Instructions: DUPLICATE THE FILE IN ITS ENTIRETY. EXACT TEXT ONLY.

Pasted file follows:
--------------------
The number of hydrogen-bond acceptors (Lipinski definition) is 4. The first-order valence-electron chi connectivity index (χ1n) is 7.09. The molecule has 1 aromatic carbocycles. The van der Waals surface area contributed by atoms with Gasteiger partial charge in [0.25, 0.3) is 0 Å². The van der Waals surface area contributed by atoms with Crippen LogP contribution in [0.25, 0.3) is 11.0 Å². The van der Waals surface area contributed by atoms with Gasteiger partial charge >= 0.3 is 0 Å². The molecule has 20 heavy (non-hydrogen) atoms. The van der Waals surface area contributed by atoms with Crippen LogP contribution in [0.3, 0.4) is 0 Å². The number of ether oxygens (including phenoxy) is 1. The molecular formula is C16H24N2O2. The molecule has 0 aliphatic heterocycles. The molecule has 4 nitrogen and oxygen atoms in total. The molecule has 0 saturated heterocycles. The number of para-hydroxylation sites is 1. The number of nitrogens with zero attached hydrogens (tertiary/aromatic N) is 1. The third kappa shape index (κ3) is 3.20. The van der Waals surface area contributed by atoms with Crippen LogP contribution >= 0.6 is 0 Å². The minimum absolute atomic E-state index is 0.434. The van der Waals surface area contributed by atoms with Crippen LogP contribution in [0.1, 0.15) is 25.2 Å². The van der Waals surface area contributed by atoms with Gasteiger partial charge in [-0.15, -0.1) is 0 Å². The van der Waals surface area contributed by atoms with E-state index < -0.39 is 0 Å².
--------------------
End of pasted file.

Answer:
The number of hydrogen-bond acceptors (Lipinski definition) is 4. The first-order valence-electron chi connectivity index (χ1n) is 7.09. The molecule has 1 aromatic carbocycles. The van der Waals surface area contributed by atoms with Gasteiger partial charge in [0.25, 0.3) is 0 Å². The van der Waals surface area contributed by atoms with Crippen LogP contribution in [0.25, 0.3) is 11.0 Å². The van der Waals surface area contributed by atoms with Gasteiger partial charge >= 0.3 is 0 Å². The molecule has 20 heavy (non-hydrogen) atoms. The van der Waals surface area contributed by atoms with Crippen LogP contribution in [0.3, 0.4) is 0 Å². The number of ether oxygens (including phenoxy) is 1. The molecular formula is C16H24N2O2. The molecule has 0 aliphatic heterocycles. The molecule has 4 nitrogen and oxygen atoms in total. The molecule has 0 saturated heterocycles. The number of para-hydroxylation sites is 1. The number of nitrogens with zero attached hydrogens (tertiary/aromatic N) is 1. The third kappa shape index (κ3) is 3.20. The van der Waals surface area contributed by atoms with Crippen LogP contribution >= 0.6 is 0 Å². The minimum absolute atomic E-state index is 0.434. The van der Waals surface area contributed by atoms with Crippen LogP contribution in [0.1, 0.15) is 25.2 Å². The van der Waals surface area contributed by atoms with Gasteiger partial charge in [-0.15, -0.1) is 0 Å². The van der Waals surface area contributed by atoms with E-state index < -0.39 is 0 Å².